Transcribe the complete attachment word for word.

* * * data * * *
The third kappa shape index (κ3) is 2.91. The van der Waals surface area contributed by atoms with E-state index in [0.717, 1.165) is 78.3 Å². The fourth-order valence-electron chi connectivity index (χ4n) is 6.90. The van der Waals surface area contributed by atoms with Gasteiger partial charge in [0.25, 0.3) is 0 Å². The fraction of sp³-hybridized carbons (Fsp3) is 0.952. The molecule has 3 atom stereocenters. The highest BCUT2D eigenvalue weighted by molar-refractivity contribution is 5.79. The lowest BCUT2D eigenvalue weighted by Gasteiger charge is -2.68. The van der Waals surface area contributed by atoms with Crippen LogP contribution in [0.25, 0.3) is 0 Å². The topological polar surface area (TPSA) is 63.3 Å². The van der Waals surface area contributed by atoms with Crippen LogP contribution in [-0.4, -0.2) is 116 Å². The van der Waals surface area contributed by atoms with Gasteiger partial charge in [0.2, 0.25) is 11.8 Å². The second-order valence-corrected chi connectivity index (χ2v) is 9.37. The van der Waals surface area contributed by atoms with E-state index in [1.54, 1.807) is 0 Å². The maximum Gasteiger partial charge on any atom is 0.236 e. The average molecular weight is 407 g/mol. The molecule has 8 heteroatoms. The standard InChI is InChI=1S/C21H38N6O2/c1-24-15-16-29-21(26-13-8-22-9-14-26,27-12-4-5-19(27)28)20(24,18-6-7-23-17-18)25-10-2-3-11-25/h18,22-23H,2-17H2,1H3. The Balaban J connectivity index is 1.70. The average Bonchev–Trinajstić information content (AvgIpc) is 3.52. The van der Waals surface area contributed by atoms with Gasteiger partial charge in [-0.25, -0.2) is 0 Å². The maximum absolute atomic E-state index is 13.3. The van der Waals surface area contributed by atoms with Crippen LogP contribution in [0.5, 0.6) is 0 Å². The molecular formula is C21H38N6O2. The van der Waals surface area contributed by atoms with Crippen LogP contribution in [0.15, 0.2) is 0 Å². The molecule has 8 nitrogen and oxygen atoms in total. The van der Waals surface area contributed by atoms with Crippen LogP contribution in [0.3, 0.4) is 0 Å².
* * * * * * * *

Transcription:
The third kappa shape index (κ3) is 2.91. The van der Waals surface area contributed by atoms with E-state index in [0.717, 1.165) is 78.3 Å². The fourth-order valence-electron chi connectivity index (χ4n) is 6.90. The van der Waals surface area contributed by atoms with Gasteiger partial charge in [0.25, 0.3) is 0 Å². The fraction of sp³-hybridized carbons (Fsp3) is 0.952. The molecule has 3 atom stereocenters. The highest BCUT2D eigenvalue weighted by molar-refractivity contribution is 5.79. The lowest BCUT2D eigenvalue weighted by Gasteiger charge is -2.68. The van der Waals surface area contributed by atoms with Crippen LogP contribution in [0.25, 0.3) is 0 Å². The topological polar surface area (TPSA) is 63.3 Å². The van der Waals surface area contributed by atoms with Crippen LogP contribution in [-0.4, -0.2) is 116 Å². The van der Waals surface area contributed by atoms with Gasteiger partial charge in [0.2, 0.25) is 11.8 Å². The second-order valence-corrected chi connectivity index (χ2v) is 9.37. The van der Waals surface area contributed by atoms with E-state index in [1.54, 1.807) is 0 Å². The maximum Gasteiger partial charge on any atom is 0.236 e. The average molecular weight is 407 g/mol. The molecule has 8 heteroatoms. The standard InChI is InChI=1S/C21H38N6O2/c1-24-15-16-29-21(26-13-8-22-9-14-26,27-12-4-5-19(27)28)20(24,18-6-7-23-17-18)25-10-2-3-11-25/h18,22-23H,2-17H2,1H3. The Balaban J connectivity index is 1.70. The average Bonchev–Trinajstić information content (AvgIpc) is 3.52. The van der Waals surface area contributed by atoms with Gasteiger partial charge in [-0.25, -0.2) is 0 Å². The maximum absolute atomic E-state index is 13.3. The van der Waals surface area contributed by atoms with Crippen LogP contribution in [0.5, 0.6) is 0 Å². The molecular formula is C21H38N6O2. The van der Waals surface area contributed by atoms with Crippen LogP contribution in [0.15, 0.2) is 0 Å². The molecule has 8 nitrogen and oxygen atoms in total. The van der Waals surface area contributed by atoms with Crippen LogP contribution in [0.3, 0.4) is 0 Å².